Background Emergency Medical Services (EMS) provide effective and coordinated care to people in need due to a medical emergency, in both hospital and pre-hospital settings. A proper and opportune care is associated with less mortality and disability. In Mexico, no information is available about the association of the opportunity of EMS response and its results in terms of health outcomes.
Methods Information from all patients with Road Traffic Injuries (RTI) was collected through an epidemiological surveillance system between 2012–2014 in two general hospitals located in two Mexican cities. A multinomial logistic regression model explored the association between health consequences (0 = received care in hospital emergency rooms <24 hrs, 1 = was hospitalised, 2 = was permanently disabled and 3 = died) with opportunity of EMS (quantified in terms of time since the injury occurred until they received EMS care) adjusting by different covariables of interest: sex, age, Injury Severity Score, received pre-hospital care (PHC), type of road user, use of safety devices, alcohol consumption 6 hrs previous to the event.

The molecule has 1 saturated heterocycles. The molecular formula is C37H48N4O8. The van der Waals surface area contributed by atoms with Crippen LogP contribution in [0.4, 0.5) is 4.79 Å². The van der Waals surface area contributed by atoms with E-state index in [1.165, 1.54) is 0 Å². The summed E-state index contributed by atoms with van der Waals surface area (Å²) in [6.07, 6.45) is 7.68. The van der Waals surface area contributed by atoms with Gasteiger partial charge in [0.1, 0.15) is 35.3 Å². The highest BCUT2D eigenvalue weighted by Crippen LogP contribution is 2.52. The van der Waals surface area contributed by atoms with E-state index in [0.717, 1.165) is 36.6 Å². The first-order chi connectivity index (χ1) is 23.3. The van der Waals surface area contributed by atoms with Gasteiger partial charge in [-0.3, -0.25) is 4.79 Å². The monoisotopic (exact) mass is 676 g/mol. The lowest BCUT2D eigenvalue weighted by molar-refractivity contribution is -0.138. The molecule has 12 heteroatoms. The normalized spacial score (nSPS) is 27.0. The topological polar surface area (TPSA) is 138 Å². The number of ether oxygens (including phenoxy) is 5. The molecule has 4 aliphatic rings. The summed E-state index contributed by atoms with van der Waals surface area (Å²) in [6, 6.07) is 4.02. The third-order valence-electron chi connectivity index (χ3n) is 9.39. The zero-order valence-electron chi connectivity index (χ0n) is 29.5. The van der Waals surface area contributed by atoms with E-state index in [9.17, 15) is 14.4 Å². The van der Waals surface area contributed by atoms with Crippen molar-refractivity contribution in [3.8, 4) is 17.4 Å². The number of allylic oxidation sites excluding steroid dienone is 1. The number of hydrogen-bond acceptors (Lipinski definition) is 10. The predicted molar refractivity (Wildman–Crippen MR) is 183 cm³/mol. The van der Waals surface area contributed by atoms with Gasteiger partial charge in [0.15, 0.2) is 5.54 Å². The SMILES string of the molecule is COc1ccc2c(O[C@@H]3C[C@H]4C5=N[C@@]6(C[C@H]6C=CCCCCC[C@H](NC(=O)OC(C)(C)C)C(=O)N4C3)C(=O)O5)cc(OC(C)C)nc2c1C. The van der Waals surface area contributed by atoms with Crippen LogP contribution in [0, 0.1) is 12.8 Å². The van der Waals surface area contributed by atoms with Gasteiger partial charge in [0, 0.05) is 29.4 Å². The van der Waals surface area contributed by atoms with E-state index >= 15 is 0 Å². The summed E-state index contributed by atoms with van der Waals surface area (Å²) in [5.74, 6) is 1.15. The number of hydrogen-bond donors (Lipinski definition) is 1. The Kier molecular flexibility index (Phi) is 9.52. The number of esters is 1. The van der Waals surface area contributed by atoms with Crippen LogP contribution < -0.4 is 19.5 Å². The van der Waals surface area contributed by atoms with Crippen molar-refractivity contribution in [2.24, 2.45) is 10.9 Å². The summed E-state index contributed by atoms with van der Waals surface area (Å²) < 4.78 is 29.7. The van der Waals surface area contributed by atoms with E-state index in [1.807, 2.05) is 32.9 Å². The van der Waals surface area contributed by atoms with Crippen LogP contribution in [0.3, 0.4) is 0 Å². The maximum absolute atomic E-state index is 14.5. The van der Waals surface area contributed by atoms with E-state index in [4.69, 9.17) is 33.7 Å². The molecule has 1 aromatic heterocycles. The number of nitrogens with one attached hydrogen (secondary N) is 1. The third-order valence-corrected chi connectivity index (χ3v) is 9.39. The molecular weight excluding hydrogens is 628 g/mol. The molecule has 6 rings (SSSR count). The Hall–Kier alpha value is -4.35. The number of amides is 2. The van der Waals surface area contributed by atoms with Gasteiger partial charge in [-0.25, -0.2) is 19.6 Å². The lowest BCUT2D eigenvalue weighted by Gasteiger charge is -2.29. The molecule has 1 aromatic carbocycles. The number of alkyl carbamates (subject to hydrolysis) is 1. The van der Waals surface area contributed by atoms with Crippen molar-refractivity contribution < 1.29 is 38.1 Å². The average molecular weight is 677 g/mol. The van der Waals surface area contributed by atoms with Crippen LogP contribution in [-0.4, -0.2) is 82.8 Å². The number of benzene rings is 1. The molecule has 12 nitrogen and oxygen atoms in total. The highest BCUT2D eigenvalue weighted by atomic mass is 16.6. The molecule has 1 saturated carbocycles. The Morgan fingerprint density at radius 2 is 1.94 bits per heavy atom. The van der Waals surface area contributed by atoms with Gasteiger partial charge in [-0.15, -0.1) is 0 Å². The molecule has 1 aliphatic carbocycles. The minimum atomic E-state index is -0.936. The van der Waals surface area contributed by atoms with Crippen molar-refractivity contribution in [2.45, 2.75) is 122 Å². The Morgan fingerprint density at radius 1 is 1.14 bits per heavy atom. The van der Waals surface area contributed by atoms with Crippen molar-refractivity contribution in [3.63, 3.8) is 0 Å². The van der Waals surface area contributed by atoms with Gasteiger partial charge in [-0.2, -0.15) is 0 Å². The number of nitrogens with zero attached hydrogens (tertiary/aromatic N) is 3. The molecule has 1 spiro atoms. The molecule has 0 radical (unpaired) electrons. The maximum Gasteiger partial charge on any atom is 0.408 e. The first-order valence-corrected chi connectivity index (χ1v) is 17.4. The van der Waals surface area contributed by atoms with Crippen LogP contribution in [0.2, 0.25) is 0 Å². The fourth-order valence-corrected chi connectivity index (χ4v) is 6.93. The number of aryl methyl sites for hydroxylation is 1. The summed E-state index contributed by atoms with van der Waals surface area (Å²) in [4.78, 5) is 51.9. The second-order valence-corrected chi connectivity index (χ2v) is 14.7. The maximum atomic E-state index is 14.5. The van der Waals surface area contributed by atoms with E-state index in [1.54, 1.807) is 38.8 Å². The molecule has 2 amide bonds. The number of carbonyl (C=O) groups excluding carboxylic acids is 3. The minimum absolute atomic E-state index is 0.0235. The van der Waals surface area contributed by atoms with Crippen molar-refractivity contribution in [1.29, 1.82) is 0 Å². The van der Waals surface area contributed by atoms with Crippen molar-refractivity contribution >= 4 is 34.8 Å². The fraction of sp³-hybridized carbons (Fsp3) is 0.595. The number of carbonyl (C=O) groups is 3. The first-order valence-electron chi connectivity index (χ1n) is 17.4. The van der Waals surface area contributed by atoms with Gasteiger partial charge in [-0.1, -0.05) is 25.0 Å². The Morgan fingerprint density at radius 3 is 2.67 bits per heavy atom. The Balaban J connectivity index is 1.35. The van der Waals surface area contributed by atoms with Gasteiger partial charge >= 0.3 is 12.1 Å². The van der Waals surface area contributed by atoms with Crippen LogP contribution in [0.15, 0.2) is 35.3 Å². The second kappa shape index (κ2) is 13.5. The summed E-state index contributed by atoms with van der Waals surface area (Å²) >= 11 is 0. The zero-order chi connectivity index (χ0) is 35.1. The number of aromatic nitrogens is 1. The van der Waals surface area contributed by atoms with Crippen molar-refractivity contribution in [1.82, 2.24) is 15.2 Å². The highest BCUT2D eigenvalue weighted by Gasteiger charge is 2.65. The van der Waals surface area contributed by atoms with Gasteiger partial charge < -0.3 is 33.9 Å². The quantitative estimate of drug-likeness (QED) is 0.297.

Results 2,575 people injured received EMS in both hospitals. Of them, 64% required care in hospital <24 hrs, 27% were hospitalised, 6% suffered permanent disability and 3% died. About 47% received PHC in León and 38% in Guadalajara. Time to access EMS was 32 min in Guadalajara and 38 in León; those who received PHC had lower times compared to those who did not in both cities. Opportunity of EMS was only associated to being hospitalised: the lower the time, the lower the likelihood of being hospitalised adjusting by covaraibles of interest. According to our data, opportunity of EMS was not statistically associated to disability and death.
Conclusions Authorities should promote strategies to comprehensively evaluate and improve quality as well as opportunity of EMS care in both cities.
- opportunity of care
- emergency medical services
- pre-hospital care